Fine. So far, so good. But looking from a long term perspective, where are we heading to? Get some degree, speak good English, join a call centre, make money, and spend it – does everything end there? Or take the case of engineers, who, even while in their final semesters, compete and get jobs in the IT industry as software developers irrespective of their branch of specialization, or go on to take an MBA from IiIMs, and work in an MNC. It’s not that their contribution is not good, nor that these are not to be done.  But ultimately, are we not just helping the richer people in developed countries become richer, by sweating out our youth by serving some foreign interest?

Even those who become entrepreneurs, what they do is to break off from some larger company and found their own, get a few contracts from foreign clients, and again continue the same story. The question is when do we Indians start to make our own products? The success of the IT industry proves that we are capable of doing good quality work – only that no company here is ready to take the risk of coming out with a new product. The risky part of conceptualising a new product, designing it, etc is left to foreign entrepreneurs and we are happy doing the low end implementation part – no risks, easy money, just sweat out our youth.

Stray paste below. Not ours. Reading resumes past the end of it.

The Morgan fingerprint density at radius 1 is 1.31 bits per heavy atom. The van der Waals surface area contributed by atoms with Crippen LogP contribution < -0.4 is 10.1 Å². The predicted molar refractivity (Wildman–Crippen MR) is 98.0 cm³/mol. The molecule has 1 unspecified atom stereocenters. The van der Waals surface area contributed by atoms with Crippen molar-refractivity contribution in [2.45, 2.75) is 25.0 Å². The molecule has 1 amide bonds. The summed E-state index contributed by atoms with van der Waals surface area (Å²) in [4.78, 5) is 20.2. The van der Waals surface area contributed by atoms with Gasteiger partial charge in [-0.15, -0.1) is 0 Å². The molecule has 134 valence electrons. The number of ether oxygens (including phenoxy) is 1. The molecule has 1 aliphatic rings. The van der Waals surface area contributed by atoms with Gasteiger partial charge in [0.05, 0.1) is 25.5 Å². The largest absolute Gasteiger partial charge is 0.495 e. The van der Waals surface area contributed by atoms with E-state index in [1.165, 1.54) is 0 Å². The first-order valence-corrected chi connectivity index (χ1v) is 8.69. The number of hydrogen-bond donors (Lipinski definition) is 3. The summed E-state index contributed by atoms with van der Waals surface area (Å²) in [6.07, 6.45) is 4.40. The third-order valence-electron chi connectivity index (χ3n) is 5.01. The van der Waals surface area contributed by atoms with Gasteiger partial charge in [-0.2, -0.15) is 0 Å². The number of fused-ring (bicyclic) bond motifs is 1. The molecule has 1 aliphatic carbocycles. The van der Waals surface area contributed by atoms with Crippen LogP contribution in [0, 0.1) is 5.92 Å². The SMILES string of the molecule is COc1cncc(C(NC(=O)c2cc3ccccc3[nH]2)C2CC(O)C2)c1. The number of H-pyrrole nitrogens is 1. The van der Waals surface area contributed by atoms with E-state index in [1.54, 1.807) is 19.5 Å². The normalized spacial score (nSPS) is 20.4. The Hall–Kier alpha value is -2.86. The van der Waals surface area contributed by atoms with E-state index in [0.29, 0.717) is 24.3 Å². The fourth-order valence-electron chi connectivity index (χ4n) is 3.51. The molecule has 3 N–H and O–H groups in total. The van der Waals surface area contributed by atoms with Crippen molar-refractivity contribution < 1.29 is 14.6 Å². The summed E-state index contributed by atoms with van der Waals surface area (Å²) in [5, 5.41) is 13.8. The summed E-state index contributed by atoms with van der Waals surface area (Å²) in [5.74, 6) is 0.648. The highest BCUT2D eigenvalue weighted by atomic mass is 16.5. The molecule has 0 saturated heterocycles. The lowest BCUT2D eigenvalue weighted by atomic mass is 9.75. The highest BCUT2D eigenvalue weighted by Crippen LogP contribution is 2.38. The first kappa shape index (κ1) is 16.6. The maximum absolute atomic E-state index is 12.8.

It’s high time our engineers thought beyond joining MNCs and working for foreigners, and begin to innovate for ourselves. Why else should we study all branches of engineering and ultimately end up writing code for others? Why not try and work in the true engineering style, to ‘engineer’ new products of our own? Why not pool our resources and contribute in some manner for a better, self-reliant India?